• Seek comments regarding whether gastric restrictive procedures (CPT codes 43775, 43644, 43645 and 44204) are appropriate for removal from the inpatient only list. Specifically, the CMS requests information on whether these services can be performed safely on the Medicare population in the outpatient setting. The CMS also proposes to add nine services for which codes were newly created.
  • Add 26 dental surgical procedures to the ambulatory surgical center covered procedure list for CY 2024.
  • Adopt four quality measures for required reporting beginning in CY 2024 for rural emergency hospitals:
    • Abdomen CT – Use of Contrast Material.
    • Median Time from ED Arrival to ED Department for Discharged ED Patients.
    • Facility 7-Day Risk-Standardized Hospital Visit Rate after Outpatient Colonoscopy.
    • Risk-Standardized Hospitals Visits Within 7 Day After Hospital Outpatient Surgery.
  • Require hospitals to utilize a standard template to display their standard charge information.

The MHA will provide hospitals with an estimated impact analysis within the next several weeks and encourages hospitals to review the rule and submit comments to the CMS by Sept. 11.

Members with questions should contact Vickie Kunz at the MHA.

MHA Comments on LTCH PPS Proposed Rule

The MHA recently submitted comments to the Centers for Medicare and Medicaid Services (CMS) regarding the proposed rule to update the Medicare fee-for-service (FFS) long term care hospital (LTCH) prospective payment system (PPS) for fiscal year 2024. These comments were due to the CMS June 9.

The CMS is expected to release a final rule to update the LTCH PPS in early August (2023) ahead of the Oct. 1 effective date. The MHA will provide members with an updated Medicare FFS impact analysis following the final rule’s release.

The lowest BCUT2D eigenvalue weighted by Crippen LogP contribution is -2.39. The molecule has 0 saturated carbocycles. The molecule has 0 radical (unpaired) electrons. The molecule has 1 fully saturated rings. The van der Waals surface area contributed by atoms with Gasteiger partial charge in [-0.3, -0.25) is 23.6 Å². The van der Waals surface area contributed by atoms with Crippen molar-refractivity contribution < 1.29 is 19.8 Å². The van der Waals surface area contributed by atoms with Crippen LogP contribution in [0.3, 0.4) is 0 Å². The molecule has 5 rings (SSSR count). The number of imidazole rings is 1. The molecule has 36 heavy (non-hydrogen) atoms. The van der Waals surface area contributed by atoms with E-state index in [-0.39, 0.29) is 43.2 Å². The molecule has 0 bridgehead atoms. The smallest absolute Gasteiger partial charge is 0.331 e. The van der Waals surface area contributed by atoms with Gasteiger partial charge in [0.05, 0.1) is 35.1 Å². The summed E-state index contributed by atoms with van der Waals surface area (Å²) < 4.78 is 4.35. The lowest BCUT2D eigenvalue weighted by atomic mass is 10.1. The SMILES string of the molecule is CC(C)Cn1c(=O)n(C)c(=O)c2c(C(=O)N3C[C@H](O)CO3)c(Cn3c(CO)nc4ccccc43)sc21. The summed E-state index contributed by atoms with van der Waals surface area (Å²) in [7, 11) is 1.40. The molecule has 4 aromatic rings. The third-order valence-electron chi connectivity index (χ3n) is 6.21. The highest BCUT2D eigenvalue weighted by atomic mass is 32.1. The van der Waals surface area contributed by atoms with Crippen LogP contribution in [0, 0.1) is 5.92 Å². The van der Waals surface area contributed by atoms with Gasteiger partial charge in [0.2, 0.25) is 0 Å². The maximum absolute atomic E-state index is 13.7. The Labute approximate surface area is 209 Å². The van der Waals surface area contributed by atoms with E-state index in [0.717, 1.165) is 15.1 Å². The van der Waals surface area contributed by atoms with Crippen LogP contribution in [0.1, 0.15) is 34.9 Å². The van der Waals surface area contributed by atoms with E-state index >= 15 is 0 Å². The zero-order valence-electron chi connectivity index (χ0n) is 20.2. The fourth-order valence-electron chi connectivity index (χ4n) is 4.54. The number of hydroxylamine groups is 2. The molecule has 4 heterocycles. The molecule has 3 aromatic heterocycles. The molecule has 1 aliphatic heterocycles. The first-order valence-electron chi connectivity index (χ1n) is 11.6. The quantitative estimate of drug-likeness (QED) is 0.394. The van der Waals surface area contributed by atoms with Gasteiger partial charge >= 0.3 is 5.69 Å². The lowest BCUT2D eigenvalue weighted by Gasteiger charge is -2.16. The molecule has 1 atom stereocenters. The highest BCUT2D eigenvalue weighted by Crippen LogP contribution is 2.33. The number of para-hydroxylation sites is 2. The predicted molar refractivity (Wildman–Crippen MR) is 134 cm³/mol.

Members with questions should contact Vickie Kunz at the MHA.

CMS Seeks Comment on Rural Emergency Hospital Proposed Rule

The Centers for Medicare and Medicaid Services (CMS) recently released a proposed rule to obtain comment on potential Conditions of Participation (CoPs) for critical access hospitals (CAHs) and certain rural hospitals seeking to convert from their current status to be designated as a Rural Emergency Hospital (REH). REHs are a new provider type authorized by the Consolidated Appropriations Act passed Dec. 27, 2020, to address concern regarding the closure of rural hospitals across the country. This new designation provides an opportunity for CAHs and rural hospitals with 50 or fewer beds to continue providing essential services in their communities effective Jan. 1, 2023. REHs would be required to:

  • Discontinue providing acute care inpatient services.
  • Provide 24-hour emergency services, observation care and can choose to offer additional outpatient services.
  • Have an annual per patient average stay of 24 hours or less.
  • Have a transfer agreement with a Level I or II trauma center but not precluded from having agreements with Level III or IV trauma centers.

The CMS recently included payment policies related to the new REH in the 2023 Medicare outpatient prospective payment system (OPPS) proposed rule. Medicare outpatient services provided by a REH will be paid 105% of the Medicare OPPS rate with the REH also receiving a monthly facility payment. The CMS proposes a monthly payment of $268,294 for each REH in 2023, with this amount increased annually based on the hospital market basket change.

The CMS proposes that REHs may provide outpatient services that are not paid under the OPPS such as laboratory services paid under the Clinical Lab Fee Schedule (CLFS), which would be paid at the CLFS rate. REHs can also provide distinct part skilled nursing facility (SNF) services which would be paid based on the SNF prospective payment system. Services paid outside of the OPPS such as lab and SNF would not receive the additional 5% payment. The CMS also seeks input on quality measures recommended by the National Advisory Committee on Rural Health and Human Services, and additional suggested measures for the REH quality reporting program. The CMS is seeking additional comments on behavioral and mental health, rural virtual care and maternal health services.